When I first made this cake years ago with my friend Heather we used pecans, but pecans are not so easy to find here in Paris. We also, in our restaurant-opening-induced delirium, wrote a song about it, which I’m sure is funny only to us. I will not share it with you.
The method is fairly typical, but in the initial step the butter is creamed with a mix of sugar and nuts instead of just sugar. Also typical is my use of crème fraîche in the batter. Sorry, I love the stuff. You can try it with buttermilk if you’d like to lighten it up.
It’s not too sweet, and like many of my favorite cakes, is good as a snack with tea or for breakfast (a nutritionist I am not). With some fruit (maybe peaches in summer, bananas in winter, apples or pears in fall) you could serve it for dessert. Whipped cream spiked with Bourbon might be a good idea, too.
Or just Bourbon. Whatever gets you through.
Hazelnut Butter Cake
1/2 c (2 oz / 60g) toasted hazelnuts
7/8 c (175 g) sugar
4 oz (120 g) unsalted butter, at room temp
2 eggs, at room temp
1 1/2 plus 2 T (230 g) all-purpose flour
1/4 t cinnamon
1 t baking powder
3/4 t salt
7/8 c (220 ml) crème fraîche, at room temp
1 t vanilla extract
1. Preheat the oven to 350° (190° C). Lightly butter a 9″ or 10″ cake pan, and dust the whole thing with flour. (For extra insurance, line the bottom of the pan with a circle of parchment).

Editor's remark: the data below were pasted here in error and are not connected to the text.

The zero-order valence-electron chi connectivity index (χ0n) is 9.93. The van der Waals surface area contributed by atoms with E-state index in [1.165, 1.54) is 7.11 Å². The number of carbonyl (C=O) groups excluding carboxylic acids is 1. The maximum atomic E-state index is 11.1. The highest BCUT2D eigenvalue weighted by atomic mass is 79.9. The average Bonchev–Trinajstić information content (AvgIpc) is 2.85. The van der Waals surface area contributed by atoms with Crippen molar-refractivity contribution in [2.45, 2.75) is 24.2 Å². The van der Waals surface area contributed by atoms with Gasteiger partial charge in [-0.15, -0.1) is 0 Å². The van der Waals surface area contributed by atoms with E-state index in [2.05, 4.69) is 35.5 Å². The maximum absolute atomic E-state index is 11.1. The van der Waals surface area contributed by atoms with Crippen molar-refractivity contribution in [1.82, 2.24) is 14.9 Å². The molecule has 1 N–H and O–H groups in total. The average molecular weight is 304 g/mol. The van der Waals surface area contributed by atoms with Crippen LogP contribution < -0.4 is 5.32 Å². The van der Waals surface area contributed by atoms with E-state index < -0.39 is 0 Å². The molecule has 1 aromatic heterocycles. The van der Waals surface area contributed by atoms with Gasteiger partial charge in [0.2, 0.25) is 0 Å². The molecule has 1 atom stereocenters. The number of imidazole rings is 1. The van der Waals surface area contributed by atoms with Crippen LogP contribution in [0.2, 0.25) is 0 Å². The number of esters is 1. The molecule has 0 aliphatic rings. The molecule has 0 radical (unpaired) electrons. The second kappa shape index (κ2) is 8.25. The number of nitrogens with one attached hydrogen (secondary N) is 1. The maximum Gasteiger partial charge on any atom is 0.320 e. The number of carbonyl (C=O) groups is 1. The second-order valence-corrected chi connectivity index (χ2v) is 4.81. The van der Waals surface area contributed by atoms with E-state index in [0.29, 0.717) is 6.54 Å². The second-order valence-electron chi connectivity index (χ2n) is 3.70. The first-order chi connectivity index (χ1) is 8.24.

2. Put the nuts and sugar into a food processor and process until the nuts are finely chopped. The mixture should resemble coarse sand.
3. Put the nut/sugar mix and the butter together in a mixing bowl and mix (use the paddle if you have a stand mixer, or an electric mixer) on low speed until the butter is distributed, then turn up the speed a little and mix for a minute or so. Add the eggs one at a time, mixing thoroughly between additions and stopping to scrape down the bowl as needed.
4. Mix together the flour, cinnamon, baking powder and salt. Add one third of this mix to the nutty butter and mix on low speed until just combined, or just do it by hand. Stir the vanilla into the crème fraîche, then add half of it to the batter, again mixing carefully until just combined. Repeat these steps (dry, crème fraîche, finish with dry). The batter will be quite thick.
5. Spread the batter into the prepared pan and bake for 25-30 minutes, until just firm to the touch and until a toothpick or knife tip inserted into the center of the cake comes out clean.
Serve slightly warm if you want, or let it cool. The cake will keep for a day or two, well-wrapped at room temperature.